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9/11 assembly

(15 Posts)
Happy36 Mon 25-Aug-14 17:24:52

Hello, does anyone have any resources or ideas for a short assembly linked to 9/11, please?

Many thanks.

anamenotanumber Mon 25-Aug-14 23:59:52

For a primary school. Sorry but I don't think that would be appropriate for the younger children at all. They won't have the emotional maturity to deal with something so recent and that involves complex issues. You will give them nightmares unnecessarily.

I find doing ww2 is fine with ks2 because it is distant from them by time but even younger ones can get freaked out by that.

sashh Tue 26-Aug-14 10:13:31

My idea would be don't do it.

You would need a lot of time to do any justice to the subject.

Cheebame Tue 26-Aug-14 11:41:34

I agree with the other posters. This is too big an issue to do a "short" assembly about, and too complicated an issue for small children to get to grips with. They'll learn soon enough that the world is less happy than it could be because the grown-ups can't play nicely.

hiccupgirl Tue 26-Aug-14 11:56:29

I agree with the others too. It's not an appropriate topic for primary age children. I don't see anyway of making it work that doesn't upset the younger or more sensitive ones or that then down plays the event so much that there's no point doing it.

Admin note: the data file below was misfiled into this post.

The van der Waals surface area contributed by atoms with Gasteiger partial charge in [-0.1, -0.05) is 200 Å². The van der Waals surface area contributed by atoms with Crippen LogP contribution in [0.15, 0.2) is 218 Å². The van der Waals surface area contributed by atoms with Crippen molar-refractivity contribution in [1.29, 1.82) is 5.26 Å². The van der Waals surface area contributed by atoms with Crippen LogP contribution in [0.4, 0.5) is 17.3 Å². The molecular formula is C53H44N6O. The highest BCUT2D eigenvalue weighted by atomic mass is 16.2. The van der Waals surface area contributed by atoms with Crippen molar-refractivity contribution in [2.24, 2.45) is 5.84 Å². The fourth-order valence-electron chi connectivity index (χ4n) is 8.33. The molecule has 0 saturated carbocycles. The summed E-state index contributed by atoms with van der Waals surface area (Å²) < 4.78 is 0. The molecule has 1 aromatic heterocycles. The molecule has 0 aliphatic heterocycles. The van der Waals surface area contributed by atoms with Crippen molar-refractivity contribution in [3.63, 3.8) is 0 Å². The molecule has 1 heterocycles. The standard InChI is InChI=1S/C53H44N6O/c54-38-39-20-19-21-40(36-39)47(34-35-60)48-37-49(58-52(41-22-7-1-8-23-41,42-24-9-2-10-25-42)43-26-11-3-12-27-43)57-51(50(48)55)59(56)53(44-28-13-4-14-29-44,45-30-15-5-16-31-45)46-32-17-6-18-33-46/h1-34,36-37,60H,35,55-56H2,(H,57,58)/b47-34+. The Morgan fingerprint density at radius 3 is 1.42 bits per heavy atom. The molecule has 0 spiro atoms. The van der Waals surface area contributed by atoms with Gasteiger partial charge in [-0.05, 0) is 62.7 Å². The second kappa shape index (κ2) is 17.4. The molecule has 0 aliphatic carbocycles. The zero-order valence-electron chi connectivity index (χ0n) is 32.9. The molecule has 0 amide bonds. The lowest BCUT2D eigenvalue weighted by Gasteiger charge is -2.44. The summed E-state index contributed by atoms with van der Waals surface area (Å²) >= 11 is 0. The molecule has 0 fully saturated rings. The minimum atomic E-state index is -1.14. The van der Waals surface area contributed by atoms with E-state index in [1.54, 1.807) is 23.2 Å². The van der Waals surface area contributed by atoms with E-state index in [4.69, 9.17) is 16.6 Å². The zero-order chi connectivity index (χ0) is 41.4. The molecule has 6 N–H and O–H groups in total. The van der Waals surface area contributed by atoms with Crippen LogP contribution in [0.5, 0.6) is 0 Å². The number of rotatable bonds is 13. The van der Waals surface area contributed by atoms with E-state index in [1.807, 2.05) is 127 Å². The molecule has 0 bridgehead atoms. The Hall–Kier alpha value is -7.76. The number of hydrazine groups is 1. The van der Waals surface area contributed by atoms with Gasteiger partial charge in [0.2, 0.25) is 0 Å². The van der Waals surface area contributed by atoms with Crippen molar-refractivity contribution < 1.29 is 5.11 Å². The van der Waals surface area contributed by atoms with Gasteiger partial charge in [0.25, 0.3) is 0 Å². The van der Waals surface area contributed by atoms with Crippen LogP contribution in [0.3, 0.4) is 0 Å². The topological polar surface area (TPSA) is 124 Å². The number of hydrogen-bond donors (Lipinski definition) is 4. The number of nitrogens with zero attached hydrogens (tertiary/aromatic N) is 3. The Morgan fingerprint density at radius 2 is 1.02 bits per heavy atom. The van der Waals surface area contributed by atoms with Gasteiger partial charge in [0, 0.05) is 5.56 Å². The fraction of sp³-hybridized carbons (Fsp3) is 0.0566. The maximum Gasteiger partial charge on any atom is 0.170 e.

I have a 4 yr old starting school this year. I would be very angry with the school if he came home asking me about 9/11. When he's older (10/11+) yes but otherwise no.

DeWee Tue 26-Aug-14 13:52:09

I think it would depend on what exactly you want them to get out of it. I think you could link it in with bullying and standing together against bullying and do the assembly about that.
If you start saying that planes flew into towers and many people were killed... no I can't even think of a way to introduce that to children as a whole, even if you're talking about junior level.

For my dc, dd1 would at primary age listened very carefully and come home with lots of questions until she was satisfied she wasn't at risk, and then been able to put it to the back of her mind.